New entry-level iPad is bigger, $529, supports keyboard

If you want an iPad with keyboard support, you don’t need to turn to the more expensive iPad Air or iPad Pro this year, because the iPad for everyone gets Smart Keyboard support.

The iPad 9.7 for everyone is undergoing a bit of a change. Last year’s tablet — which we rated as an iPad for everyone — is seeing a bit of a refresh this week, alongside all that delicious iPhone news that will no doubt occupy most of the day, and probably much of the week.

While we’ve seen a 9.7 inch tablet for the past few years, the standard iPad is seeing a size increase with the latest edition, jumping from a 9.7 inch iPad in generations one through six, and now landing in a 10.2 inch at generation seven.

That makes the new iPad even bigger, though it’s more than just a bigger iPad.

Granted, the iPad 10.2 will take the same chip as its 9.7 inch sibling, so you’re not likely to see any major speed improvements. It’s the same Apple A10 Fusion chip from before.

What’s new is in the area of connectivity, with the iPad 7th gen sporting a Smart Connector, making it work with apple’s Smart Keyboard.

Much like the iPad Air, the standard iPad now supports both the physical keyboard that also acts as a cover, and the Apple Pencil, providing support for typing in a tablet that offers something slim and light for students, families, workers, and anyone who just wants that combination in their life.

At $529, it’s a small price hike from the iPad 9.7 for everyone, but it’s one that will work with a physical keyboard, a feature you previously had to spend at least $779 for the privilege for before, found in the iPad Air.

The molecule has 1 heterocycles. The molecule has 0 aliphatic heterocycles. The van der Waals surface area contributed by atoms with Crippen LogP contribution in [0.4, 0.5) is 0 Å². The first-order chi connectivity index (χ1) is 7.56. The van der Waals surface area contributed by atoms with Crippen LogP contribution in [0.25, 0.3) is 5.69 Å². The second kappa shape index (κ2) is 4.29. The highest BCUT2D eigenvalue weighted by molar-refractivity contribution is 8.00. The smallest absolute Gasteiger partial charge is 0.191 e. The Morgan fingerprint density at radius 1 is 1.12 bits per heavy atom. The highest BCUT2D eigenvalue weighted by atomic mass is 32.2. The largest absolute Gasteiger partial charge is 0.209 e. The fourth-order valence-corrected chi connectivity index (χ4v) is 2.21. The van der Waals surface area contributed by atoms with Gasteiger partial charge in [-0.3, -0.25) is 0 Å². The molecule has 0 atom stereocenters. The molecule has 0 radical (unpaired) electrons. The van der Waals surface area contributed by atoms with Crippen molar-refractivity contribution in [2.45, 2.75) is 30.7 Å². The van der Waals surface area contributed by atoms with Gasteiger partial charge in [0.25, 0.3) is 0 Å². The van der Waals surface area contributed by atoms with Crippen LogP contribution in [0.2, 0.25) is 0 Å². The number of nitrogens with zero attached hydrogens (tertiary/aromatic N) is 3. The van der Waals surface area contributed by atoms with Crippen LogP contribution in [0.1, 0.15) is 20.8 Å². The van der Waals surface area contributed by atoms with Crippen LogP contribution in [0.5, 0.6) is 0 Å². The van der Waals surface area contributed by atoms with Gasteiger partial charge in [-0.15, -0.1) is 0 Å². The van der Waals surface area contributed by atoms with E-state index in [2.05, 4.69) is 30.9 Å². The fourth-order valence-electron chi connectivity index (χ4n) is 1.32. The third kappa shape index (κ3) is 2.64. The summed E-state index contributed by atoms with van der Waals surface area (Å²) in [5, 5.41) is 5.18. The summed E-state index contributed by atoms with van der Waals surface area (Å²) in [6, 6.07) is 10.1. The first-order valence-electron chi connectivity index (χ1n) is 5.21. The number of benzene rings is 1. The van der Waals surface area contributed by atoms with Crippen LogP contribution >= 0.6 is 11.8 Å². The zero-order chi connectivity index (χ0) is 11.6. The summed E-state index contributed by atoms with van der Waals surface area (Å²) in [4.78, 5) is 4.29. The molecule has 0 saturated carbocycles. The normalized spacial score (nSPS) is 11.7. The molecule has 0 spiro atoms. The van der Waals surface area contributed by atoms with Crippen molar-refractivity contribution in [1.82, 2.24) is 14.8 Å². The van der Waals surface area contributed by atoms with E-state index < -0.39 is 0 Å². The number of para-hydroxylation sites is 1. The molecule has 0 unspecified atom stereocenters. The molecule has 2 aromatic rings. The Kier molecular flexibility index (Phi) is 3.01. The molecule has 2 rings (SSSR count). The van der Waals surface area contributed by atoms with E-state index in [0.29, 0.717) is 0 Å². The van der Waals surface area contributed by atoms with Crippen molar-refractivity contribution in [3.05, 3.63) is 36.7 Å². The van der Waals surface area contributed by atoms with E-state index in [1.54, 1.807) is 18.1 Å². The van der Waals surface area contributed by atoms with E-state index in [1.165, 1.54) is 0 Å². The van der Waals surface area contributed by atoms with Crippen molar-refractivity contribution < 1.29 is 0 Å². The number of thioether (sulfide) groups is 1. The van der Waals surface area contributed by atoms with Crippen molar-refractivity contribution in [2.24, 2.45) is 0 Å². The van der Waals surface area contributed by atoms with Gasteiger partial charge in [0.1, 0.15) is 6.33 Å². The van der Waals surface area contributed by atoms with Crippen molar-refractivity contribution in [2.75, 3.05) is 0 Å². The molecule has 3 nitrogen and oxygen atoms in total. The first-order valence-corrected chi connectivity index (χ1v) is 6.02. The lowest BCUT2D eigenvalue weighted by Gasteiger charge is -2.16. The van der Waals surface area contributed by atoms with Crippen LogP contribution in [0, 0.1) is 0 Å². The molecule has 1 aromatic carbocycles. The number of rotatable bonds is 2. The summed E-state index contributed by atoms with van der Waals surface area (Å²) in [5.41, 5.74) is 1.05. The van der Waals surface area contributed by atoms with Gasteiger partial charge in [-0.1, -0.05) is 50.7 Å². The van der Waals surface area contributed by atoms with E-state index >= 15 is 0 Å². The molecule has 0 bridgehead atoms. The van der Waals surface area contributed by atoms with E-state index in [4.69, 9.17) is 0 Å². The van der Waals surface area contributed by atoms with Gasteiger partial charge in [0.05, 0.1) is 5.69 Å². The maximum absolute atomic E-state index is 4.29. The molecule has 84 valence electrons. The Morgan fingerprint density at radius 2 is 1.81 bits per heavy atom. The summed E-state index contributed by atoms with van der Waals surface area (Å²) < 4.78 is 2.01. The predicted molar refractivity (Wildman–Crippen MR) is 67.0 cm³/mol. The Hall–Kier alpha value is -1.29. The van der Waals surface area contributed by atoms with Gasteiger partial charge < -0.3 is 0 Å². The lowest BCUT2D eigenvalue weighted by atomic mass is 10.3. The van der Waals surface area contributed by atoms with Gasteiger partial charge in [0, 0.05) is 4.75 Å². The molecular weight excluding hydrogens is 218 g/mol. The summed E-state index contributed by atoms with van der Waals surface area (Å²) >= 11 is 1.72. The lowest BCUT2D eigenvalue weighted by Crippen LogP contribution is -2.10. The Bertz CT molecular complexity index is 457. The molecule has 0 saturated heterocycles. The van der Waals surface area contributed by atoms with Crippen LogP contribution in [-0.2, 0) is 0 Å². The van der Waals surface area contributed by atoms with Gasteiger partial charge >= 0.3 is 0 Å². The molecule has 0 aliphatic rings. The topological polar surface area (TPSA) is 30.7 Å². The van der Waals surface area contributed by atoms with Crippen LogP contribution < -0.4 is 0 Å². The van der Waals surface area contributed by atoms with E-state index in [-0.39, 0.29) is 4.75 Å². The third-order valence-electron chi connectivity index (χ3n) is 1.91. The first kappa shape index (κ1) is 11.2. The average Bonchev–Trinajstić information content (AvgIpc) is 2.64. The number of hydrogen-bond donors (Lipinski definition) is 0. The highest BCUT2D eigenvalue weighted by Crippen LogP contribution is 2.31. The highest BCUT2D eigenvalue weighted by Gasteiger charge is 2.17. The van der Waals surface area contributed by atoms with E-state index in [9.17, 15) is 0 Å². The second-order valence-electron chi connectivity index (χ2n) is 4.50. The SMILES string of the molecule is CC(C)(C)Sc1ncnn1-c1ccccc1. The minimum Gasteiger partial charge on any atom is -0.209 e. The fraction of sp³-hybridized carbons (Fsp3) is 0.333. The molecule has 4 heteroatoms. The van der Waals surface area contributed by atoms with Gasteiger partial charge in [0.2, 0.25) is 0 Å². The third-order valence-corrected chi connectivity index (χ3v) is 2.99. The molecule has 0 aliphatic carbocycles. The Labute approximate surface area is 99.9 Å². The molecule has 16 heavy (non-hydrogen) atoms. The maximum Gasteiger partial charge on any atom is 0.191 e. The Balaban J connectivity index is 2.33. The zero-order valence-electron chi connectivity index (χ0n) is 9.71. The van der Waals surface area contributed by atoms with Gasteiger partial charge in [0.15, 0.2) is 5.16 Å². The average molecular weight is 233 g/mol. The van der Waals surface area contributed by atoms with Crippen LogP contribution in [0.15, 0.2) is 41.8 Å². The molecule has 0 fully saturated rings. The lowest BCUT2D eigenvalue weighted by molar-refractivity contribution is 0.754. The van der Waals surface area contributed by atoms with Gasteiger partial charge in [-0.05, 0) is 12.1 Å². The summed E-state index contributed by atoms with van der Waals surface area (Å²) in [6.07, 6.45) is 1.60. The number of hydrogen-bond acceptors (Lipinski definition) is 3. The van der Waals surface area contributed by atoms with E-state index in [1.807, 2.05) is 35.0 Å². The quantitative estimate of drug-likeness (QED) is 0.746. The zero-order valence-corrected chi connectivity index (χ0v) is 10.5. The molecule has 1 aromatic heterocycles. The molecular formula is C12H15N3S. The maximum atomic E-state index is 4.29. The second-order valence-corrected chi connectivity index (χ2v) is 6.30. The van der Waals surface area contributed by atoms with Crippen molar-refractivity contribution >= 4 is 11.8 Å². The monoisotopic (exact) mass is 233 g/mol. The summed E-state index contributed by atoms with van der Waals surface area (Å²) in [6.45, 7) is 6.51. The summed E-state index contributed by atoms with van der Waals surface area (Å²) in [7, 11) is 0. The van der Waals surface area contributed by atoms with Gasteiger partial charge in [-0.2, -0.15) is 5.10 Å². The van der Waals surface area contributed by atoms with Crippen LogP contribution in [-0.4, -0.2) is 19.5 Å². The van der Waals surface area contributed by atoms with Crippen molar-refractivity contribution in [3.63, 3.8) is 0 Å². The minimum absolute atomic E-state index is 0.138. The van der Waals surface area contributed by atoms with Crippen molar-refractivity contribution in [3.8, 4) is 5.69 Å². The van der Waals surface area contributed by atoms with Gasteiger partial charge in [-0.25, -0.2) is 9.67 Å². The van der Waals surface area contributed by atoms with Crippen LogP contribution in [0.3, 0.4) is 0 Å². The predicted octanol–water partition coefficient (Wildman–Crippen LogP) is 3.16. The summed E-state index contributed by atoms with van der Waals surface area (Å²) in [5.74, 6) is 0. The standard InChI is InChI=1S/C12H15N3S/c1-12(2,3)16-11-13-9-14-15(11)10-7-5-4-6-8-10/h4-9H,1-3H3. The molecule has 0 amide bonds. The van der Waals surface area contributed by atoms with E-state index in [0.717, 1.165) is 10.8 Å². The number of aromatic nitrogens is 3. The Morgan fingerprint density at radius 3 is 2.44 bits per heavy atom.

However the iPad Air is where the obvious similiarties are drawn, and there are some differences to note.

Apple iPad 7th gen, 10.2
The range, with the iPad Pro models on the left, while the iPad Mini, iPad, and iPad Air are on the right.

For one, the screen sizes are similar, but not the same: the $529 iPad uses a 10.2 inch screen, while the $779 iPad Air relies on a 10.5 inch. Similar, but not the same, and the iPad Air features the True Tone white balancing technology, as well as a more recent processor, the A12.

That $250 difference may make the difference for quite a few people, though, and means the standard iPad gains more capabilities for folks planning to write, while retaining the Apple Pencil support.

Now, the only iPad that doesn’t have the Smart Keyboard Connector is the iPad Mini, which Apple would probably argue is too small for one anyway.

You’ll find the iPad 7th gen in stores from September 30, while the Apple website and app sees orders now, though shipping might not be for another few weeks. Prices for the new iPad 10.2 start at $529 for the 32GB WiFi model, while 32GB WiFi and 4G will start at $729.

Apple iPad 7th gen, 10.2